The physical and cognitive health of your aging spouse tends to have a significant effect on your own quality of life, according to new research at the University of Arizona (UA).
“When we think about quality of life for older adults, and improving quality of life, it seems like targeting the individual is only part of the story, and our findings suggests that for older adults, a larger part of individual well-being is defined by our partner’s health and cognitive functioning as well,” said study co-author Dr. David Sbarra, with joint appointments in Family Studies and Human Development and the Evelyn F. McKnight Brain Institute.
“As we build public health interventions for our aging population when it comes to quality of life, we need to take a more dyadic approach, looking at both partners,” said Sbarra.
The findings support prior research on the interdependence of older married couples, and they extend that research by identifying cognition and physical health as two specifically important factors that influence spouses’ quality of life.
For the study, researchers analyzed data from more than 8,000 married couples, with an average age in the early 60s. The findings were based on analysis of data from the Survey of Health, Aging and Retirement in Europe, or SHARE study, of adults age 50 and older.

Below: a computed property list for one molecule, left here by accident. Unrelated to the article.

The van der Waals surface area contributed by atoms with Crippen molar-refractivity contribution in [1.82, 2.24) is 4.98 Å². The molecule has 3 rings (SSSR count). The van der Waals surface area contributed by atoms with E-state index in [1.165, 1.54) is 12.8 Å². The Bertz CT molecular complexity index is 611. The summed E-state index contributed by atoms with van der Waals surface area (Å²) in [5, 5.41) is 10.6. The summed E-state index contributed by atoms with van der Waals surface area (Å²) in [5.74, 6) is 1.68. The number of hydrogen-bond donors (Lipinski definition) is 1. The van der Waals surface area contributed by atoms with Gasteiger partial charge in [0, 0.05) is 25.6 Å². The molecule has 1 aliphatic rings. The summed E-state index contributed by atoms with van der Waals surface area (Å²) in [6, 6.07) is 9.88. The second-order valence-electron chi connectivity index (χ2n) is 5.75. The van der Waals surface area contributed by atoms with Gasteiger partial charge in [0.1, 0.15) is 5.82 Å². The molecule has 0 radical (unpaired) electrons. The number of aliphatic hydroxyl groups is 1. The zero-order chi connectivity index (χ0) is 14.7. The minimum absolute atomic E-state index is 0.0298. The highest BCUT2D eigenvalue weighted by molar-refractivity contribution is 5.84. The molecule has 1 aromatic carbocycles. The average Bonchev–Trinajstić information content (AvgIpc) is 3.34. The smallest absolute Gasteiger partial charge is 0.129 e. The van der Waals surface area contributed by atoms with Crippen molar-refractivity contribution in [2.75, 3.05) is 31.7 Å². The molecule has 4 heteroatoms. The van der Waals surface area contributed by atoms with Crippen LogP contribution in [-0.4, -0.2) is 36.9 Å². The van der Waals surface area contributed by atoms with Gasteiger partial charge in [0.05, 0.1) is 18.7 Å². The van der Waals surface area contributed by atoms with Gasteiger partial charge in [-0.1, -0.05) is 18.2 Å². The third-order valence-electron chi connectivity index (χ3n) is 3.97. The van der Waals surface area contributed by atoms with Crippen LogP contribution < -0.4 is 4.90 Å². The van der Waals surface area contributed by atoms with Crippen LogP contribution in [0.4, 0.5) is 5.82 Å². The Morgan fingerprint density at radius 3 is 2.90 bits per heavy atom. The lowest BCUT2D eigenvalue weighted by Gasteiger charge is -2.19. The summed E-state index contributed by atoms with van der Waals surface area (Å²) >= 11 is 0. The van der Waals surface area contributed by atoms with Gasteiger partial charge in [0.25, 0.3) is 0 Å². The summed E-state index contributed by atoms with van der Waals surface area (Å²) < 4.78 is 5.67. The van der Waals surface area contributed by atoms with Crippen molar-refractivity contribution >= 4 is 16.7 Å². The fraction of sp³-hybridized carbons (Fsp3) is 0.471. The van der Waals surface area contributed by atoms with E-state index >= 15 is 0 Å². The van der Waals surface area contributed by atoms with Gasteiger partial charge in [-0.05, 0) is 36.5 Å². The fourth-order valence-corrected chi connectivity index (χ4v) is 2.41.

UA researchers considered survey respondents’ self-reports of physical health and quality of life, as well as their scores on cognition tests measuring verbal fluency, word recall, and delayed word recall. They looked at health and cognition across a normal spectrum, rather than focusing on clinical cognitive disorders or chronic illnesses.
“If you have people whose physical health is low — maybe they’re suffering from an illness or unable to walk — those kind of physical health issues not only impact the individual but the person they’re married to as well,” said Kyle Bourassa, a UA doctoral student in clinical psychology and the paper’s lead author.
“Their husband or wife is the one who may have to adjust and help with their partner’s new lifestyle.”
Husbands’ and wives’ quality of life appears to be equally impacted by their spouse’s physical health, with no differences across gender lines.
With regard to cognition, wives’ cognitive functioning appears to have as much of an effect on husbands’ quality of life as husbands’ own cognitive abilities. Wives’ quality of life was not as strongly affected by their husbands’ cognition, but there was a measurable impact, Bourassa said.
“The population of aging adults is going up drastically, and as we have more and more people who are living longer and longer it’s really important to understand successful aging,” said Bourassa, whose co-authors on the paper included Sbarra and UA psychology doctoral students Molly Memel and Cindy Woolverton.
“You could extend these findings to think about interventions targeting cognition and physical health to improve quality of life not only for the individual, but also for their partner.”
The findings are published in the journal Psychology and Aging.
Source: University of Arizona